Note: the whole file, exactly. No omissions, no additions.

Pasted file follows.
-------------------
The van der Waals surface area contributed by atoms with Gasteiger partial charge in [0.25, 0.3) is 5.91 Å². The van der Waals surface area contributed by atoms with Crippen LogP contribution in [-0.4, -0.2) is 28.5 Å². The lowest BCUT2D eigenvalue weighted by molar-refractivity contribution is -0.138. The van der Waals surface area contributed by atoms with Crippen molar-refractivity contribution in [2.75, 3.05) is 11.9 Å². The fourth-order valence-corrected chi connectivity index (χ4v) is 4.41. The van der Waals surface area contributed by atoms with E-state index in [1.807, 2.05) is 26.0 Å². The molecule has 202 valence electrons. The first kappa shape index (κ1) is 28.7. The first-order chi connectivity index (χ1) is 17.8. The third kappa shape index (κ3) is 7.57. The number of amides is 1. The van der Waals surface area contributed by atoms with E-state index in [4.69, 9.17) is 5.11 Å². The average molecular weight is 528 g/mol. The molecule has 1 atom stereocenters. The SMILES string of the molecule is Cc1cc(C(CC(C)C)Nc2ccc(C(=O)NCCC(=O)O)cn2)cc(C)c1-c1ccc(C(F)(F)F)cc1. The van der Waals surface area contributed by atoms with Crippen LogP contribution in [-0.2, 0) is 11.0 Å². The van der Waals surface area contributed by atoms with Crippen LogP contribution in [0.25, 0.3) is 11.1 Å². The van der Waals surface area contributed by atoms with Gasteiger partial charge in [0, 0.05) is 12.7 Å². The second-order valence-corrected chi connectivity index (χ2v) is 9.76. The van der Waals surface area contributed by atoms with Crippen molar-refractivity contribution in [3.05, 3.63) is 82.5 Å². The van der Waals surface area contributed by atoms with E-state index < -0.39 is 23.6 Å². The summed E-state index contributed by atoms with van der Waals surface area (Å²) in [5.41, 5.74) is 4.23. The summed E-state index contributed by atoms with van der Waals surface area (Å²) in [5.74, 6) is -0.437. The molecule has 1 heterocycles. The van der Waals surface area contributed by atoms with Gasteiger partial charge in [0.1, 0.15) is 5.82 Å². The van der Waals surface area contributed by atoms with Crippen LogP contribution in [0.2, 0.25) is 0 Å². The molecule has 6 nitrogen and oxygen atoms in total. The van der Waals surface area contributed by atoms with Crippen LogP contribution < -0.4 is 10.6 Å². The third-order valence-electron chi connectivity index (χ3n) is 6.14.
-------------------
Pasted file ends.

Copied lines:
The van der Waals surface area contributed by atoms with Gasteiger partial charge in [0.25, 0.3) is 5.91 Å². The van der Waals surface area contributed by atoms with Crippen LogP contribution in [-0.4, -0.2) is 28.5 Å². The lowest BCUT2D eigenvalue weighted by molar-refractivity contribution is -0.138. The van der Waals surface area contributed by atoms with Crippen molar-refractivity contribution in [2.75, 3.05) is 11.9 Å². The fourth-order valence-corrected chi connectivity index (χ4v) is 4.41. The van der Waals surface area contributed by atoms with E-state index in [1.807, 2.05) is 26.0 Å². The molecule has 202 valence electrons. The first kappa shape index (κ1) is 28.7. The first-order chi connectivity index (χ1) is 17.8. The third kappa shape index (κ3) is 7.57. The number of amides is 1. The van der Waals surface area contributed by atoms with E-state index in [4.69, 9.17) is 5.11 Å². The average molecular weight is 528 g/mol. The molecule has 1 atom stereocenters. The SMILES string of the molecule is Cc1cc(C(CC(C)C)Nc2ccc(C(=O)NCCC(=O)O)cn2)cc(C)c1-c1ccc(C(F)(F)F)cc1. The van der Waals surface area contributed by atoms with Crippen LogP contribution in [-0.2, 0) is 11.0 Å². The van der Waals surface area contributed by atoms with Crippen LogP contribution in [0.25, 0.3) is 11.1 Å². The van der Waals surface area contributed by atoms with Gasteiger partial charge in [0, 0.05) is 12.7 Å². The second-order valence-corrected chi connectivity index (χ2v) is 9.76. The van der Waals surface area contributed by atoms with Crippen molar-refractivity contribution in [3.05, 3.63) is 82.5 Å². The van der Waals surface area contributed by atoms with E-state index < -0.39 is 23.6 Å². The summed E-state index contributed by atoms with van der Waals surface area (Å²) in [5.41, 5.74) is 4.23. The summed E-state index contributed by atoms with van der Waals surface area (Å²) in [5.74, 6) is -0.437. The molecule has 1 heterocycles. The van der Waals surface area contributed by atoms with Gasteiger partial charge in [0.1, 0.15) is 5.82 Å². The van der Waals surface area contributed by atoms with Crippen LogP contribution in [0.2, 0.25) is 0 Å². The molecule has 6 nitrogen and oxygen atoms in total. The van der Waals surface area contributed by atoms with Crippen LogP contribution < -0.4 is 10.6 Å². The third-order valence-electron chi connectivity index (χ3n) is 6.14.